On Wednesday morning, Kedar Dangal, 42, was waiting for a bus at Koteshwar for his hometown Sindhupalchok. He would travel home on the bus arranged by a political party.
“I am going home to cast my vote,” said Dangal, 42, who was waiting, along with his wife, for the bus. “I got a call from my village locals that they are sending a bus for us, so I came here.”
According to Joshi, the actual number of people leaving Kathmandu could be higher as the traffic division doesn’t keep track of private vehicles and motorbikes.
Sagar Pokharel, a permanent resident of Pokhara, is planning to go to his hometown on his motorbike.
“I am planning to travel late at night so that I don’t have to face much traffic congestion,” said Pokharel, 32, who works for an IT company in Kathmandu. “Not only to vote, I am travelling to meet my family members as well since our office is closed until Monday. I can spend quality time with my family too.”
After the voting day [Friday], Saturday and Sunday are government holidays while Monday is a public holiday for Buddha Jayanti.
The three-day holiday after the election day is also said to be a reason more people are going to their hometowns.
A total of 17,733,723 voters are registered to vote in the local elections across the country. There are a total of 10,756 polling stations and 21,955 polling booths across the country.
Nepal is holding local elections for a second time since the promulgation of the constitution in 2015. The 2017 local elections were held in three phases on May 14, June 28 and September 18.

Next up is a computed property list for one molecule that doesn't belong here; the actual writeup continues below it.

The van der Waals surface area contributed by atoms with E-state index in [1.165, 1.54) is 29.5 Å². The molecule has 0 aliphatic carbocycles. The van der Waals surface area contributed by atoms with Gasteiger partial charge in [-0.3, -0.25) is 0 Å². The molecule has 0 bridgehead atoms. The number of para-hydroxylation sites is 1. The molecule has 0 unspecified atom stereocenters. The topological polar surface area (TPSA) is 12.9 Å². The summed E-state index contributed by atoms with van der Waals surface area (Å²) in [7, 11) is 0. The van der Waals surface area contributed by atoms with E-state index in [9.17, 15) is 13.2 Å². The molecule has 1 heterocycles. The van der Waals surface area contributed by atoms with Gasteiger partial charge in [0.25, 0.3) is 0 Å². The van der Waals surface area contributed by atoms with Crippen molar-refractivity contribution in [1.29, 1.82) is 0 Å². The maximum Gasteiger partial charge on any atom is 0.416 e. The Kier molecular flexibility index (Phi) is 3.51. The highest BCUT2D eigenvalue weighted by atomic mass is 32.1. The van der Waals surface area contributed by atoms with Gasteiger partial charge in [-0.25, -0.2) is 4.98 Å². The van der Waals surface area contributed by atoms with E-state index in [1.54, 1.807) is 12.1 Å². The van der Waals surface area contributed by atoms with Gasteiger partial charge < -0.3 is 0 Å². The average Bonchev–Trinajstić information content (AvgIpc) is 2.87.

This time the country will hold local elections in a single phase.
Silence period has already begun for local elections from Tuesday midnight.
As many as 35,221 representatives will be elected for 753 local units across the country. There are six metropolitan cities, 11 sub-metropolitan cities, 276 (urban) municipalities and 460 rural municipalities across the country.
The government has hired 100,000 temporary police for the polls. Besides, 70,000 plus personnel from the Nepal Army, 60,000 plus from the Armed Police Force and 30,000 plus personnel from the Nepal Police are being deployed for election security, according to government agencies.
The 2015 constitution guaranteed Nepal as a federal republic and three tiers of government were envisioned accordingly.
Local elections are considered important because they strengthen grassroots democracy. People get a chance to choose the candidates who can cater to local needs, offer credible promises for development and ensure service delivery.
According to Dangal, who was spotted at Koteshwar, every time he visits his home village he gets disappointed by the snail-paced development and a lack of service delivery.
“There are roads linked to my village but they are in a very bad shape,” said Dangal. “I heard that the budget had already been allocated for its maintenance but no work was done. I couldn’t do anything about it.”
But this time, he says, he has the opportunity.
“I will vote for the right candidate… whoever looks promising when it comes to development and service delivery,” said Dangal.